After a win by Campari in the French GP, Nuvolari joined the team, forsaking Alfa-Romeo, won the Belgian GP, finished 2nd in the Italian event and set a new lap record in the Spanish GP. Among private owners, Whitney Straight continued the good work with the ex-Birken 2.5 litre car, although he also provided Maserati with their biggest set-back of the season by defeating the 1100 cc Maserati in the Coppa Acerbo with his supercharged K3 Magnette MG;

Considerable changes were made in the 1934 grand prix regulations, which had previously been on virtually a formule libre basis for 1934-7. Henceforth dry weight of the car could not exceed 750 kilogrammes and there was a minimum race distance of 500 kilometres. There was also a new minimum width regulation, and apart from widening the frame to comply with this, no changes were made in the design for the new season. Unlike Alfa-Romeo, who raced purely for purposes of publicity and did not sell their cars to the public, Maserati's financial solvency was dependent on selling the cars they raced. Orders for 1934 included two 2.9-litre cars for Whitney Straight and similar models for Earl Howe and Philippe Etancelin.

Taruffi crashed the 5-litre 'Sedici Cilindri', while leading the 1934 Tripoli GP, finally writing off this cumbersome monster thereby and Nuvolari put himself out of racing for a couple of months with a nasty crash at Alessandria. In the main the works reputation was upheld by private owners, notably Etancelin, who was usually able to mix it with the Scuderia Ferrari Alfas and often finished in the first three. Whitney Straight now ran a full team of Maseratis and although these were mainly raced at Brooklands and Donington Park and made only an occasional Continental appearance, they achieved a large number of wins.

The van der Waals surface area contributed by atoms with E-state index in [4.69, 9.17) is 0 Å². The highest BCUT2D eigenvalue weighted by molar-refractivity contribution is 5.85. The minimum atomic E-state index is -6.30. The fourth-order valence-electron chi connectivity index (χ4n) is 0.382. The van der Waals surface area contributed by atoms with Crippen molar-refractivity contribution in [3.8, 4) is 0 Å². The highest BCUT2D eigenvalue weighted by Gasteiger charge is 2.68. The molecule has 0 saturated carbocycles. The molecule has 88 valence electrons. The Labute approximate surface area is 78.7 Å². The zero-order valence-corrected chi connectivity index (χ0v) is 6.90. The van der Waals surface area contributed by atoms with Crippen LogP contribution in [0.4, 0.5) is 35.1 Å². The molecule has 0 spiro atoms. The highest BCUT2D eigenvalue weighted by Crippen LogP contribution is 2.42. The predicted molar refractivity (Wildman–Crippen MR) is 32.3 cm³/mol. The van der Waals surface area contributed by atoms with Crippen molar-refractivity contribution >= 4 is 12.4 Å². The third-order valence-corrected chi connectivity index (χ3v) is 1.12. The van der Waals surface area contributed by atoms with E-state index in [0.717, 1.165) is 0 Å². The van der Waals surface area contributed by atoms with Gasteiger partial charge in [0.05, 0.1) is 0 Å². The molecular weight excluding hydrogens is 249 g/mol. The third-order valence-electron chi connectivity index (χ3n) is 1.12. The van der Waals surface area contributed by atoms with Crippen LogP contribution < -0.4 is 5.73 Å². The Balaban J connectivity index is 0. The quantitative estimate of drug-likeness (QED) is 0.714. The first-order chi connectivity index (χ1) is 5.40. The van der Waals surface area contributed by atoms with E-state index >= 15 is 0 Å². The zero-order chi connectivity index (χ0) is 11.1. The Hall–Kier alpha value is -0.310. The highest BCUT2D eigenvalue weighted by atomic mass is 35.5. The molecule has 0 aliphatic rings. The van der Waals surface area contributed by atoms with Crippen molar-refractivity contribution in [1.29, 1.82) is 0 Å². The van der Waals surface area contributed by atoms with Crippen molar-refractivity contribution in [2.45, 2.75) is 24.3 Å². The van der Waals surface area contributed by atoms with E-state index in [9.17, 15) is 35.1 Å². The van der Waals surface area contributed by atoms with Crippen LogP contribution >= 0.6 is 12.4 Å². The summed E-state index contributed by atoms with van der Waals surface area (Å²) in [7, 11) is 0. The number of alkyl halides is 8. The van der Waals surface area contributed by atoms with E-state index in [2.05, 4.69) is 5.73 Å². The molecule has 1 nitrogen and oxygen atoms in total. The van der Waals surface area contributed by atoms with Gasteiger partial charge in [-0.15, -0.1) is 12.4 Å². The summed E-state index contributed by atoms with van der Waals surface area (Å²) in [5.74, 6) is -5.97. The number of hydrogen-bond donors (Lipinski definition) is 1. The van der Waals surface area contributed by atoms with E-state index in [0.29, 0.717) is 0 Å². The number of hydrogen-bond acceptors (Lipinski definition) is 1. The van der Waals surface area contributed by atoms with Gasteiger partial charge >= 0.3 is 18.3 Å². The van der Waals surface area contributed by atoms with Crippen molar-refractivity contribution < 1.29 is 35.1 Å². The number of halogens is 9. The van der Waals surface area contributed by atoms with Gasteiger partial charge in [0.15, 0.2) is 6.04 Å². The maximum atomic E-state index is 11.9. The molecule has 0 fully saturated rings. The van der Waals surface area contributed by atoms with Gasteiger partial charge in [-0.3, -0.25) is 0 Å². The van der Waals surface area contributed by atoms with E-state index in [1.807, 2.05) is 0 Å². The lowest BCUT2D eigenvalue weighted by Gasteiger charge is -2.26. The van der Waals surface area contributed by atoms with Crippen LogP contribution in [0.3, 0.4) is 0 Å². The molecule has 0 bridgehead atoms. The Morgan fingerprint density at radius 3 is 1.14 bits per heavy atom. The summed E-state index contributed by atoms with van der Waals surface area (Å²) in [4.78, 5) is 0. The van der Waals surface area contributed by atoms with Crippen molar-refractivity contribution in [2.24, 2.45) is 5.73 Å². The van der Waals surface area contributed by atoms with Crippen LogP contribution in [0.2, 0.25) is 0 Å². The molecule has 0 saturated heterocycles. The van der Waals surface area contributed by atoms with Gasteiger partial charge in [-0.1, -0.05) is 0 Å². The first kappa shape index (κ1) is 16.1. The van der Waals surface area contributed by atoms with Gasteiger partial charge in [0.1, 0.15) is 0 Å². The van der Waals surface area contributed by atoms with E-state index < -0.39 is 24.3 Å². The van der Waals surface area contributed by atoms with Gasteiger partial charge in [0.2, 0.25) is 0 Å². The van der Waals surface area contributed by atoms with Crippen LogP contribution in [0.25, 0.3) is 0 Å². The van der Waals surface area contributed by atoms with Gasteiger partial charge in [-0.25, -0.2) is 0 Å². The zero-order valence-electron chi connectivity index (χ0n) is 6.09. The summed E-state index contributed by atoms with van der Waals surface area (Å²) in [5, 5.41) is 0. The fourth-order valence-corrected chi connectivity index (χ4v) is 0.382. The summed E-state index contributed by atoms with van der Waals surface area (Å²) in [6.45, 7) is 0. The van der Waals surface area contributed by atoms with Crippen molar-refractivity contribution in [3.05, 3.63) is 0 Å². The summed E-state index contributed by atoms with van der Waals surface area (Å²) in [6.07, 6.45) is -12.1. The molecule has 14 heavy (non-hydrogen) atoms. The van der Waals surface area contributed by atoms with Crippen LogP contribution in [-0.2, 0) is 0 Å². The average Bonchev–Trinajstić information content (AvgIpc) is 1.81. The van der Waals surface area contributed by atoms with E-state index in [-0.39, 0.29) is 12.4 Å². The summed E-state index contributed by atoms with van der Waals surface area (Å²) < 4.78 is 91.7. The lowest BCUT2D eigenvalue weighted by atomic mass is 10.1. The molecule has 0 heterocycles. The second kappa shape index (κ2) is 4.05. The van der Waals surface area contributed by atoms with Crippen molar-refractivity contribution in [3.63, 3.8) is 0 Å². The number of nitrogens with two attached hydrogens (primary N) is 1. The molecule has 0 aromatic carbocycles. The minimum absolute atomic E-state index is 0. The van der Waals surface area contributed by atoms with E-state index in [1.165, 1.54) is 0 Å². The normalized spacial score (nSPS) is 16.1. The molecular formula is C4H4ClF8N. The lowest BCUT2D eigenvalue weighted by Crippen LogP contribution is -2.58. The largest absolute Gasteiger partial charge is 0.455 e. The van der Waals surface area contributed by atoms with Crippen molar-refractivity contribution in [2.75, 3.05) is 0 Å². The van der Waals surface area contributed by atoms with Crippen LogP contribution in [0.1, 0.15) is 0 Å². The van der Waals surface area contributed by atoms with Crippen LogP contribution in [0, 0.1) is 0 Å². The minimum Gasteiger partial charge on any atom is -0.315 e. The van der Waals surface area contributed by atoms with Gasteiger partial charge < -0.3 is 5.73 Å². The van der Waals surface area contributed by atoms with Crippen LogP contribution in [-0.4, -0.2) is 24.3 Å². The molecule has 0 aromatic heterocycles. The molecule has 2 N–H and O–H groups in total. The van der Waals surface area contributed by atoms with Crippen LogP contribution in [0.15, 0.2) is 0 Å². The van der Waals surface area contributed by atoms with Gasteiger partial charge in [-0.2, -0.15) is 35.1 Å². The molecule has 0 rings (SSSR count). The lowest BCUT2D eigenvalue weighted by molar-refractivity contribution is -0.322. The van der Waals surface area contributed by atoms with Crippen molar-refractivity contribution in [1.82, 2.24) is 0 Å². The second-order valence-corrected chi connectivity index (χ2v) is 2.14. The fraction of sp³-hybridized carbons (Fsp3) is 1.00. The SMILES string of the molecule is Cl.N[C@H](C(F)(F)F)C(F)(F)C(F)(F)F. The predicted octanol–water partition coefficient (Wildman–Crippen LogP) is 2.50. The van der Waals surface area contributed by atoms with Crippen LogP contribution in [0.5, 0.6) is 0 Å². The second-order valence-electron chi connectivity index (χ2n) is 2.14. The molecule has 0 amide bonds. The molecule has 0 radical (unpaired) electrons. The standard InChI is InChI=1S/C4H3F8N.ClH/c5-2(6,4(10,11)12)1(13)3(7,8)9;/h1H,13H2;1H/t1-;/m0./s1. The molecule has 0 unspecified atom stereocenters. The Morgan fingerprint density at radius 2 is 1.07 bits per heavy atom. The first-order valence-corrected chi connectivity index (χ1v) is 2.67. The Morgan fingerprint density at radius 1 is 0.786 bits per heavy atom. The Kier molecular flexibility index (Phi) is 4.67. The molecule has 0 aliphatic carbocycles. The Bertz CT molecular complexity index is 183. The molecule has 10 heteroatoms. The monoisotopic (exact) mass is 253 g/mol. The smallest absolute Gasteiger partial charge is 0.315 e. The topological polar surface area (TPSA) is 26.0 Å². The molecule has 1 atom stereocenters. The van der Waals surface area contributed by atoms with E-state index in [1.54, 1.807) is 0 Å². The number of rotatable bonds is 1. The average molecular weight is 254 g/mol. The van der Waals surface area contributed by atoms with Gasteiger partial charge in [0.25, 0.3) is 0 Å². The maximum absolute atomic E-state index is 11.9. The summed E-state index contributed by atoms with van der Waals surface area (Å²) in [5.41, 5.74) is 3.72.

By the middle of the season Mercedes and Auto-Union had most of the teething troubles sorted out and were dominating the racing scene. At the Italian GP, a new 3.3-litre 6-cylinder car appeared and even if it could not compete on even terms with the German cars, it enabled Nuvolari to keep ahead of their national rivals, Alfa Romeo. After finishing 5th at Monza, Nuvolari took 3rd place in the Czech GP and won less important events at Naples and Modena. In addition a considerable number of private owners were doing well with the 1100 cc model, also now offered in 1500 cc form. In a different sphere of activity, Hans Ruesch set a world's standing-start-kilo metre record of 88.73 mph wit ha 2.9-litre model, beating the existing record held by John Cobb's Napier-Railton and bettering his own times made a year previously with the same car.

For 1935, Maserati followed Alfa's example and placed the works racing cars in the hands of a private team, the Scuderia Subalpina, which had Etancelin, Zehender and Farina as team drivers. Nuvolari joined the Alfa team once again. After experimenting with various types of independent front suspension, Maserati decided to make no design changes for the new season, apart from increasing engine capacity to 3.7 litres. The team was quite incapable of beating even their lesser rivals such as Bugatti or Alfa Romeo and the make's best performance was in the French GP, where Zehender took 3rd place.

Towards the middle of the 1935 season; a new Maserati appeared for which the Bologna concern had great hopes. The engine was a 4-litre V8 and there was independent suspension on all 4 wheels-by double wishbones and torsion bars at the front, while at the rear there were swing axles and semi-elliptic springs. The new model was an utter failure, proving fast but unreliable, and failed to complete a single event. In addition the 1100 and 1500 cc models were now receiving very stiff opposition from ERA. Varzi's car in the Mille Miglia was a 3.7-litre GP machine running in sports trim for. which the works had great hopes, but it retired with engine trouble when lying 3rd.

A useful six-cylinder

In an attempt to put the company back into the forefront of racing, Maserati concentrated for 1936 on two models only. These were the 4-litre GP car and a new 6-cylinder 1.5-litre model, the 6C. The Grand Prix car was still expected to prove a race-winner, but apart from a victory by Etancelin in the Pau GP at the beginning of the season, the V8 achieved no success and rather than continue the futile entries, which made Maserati look more and more impotent as failure succeeded failure, the concern quietly withdrew from G P racing.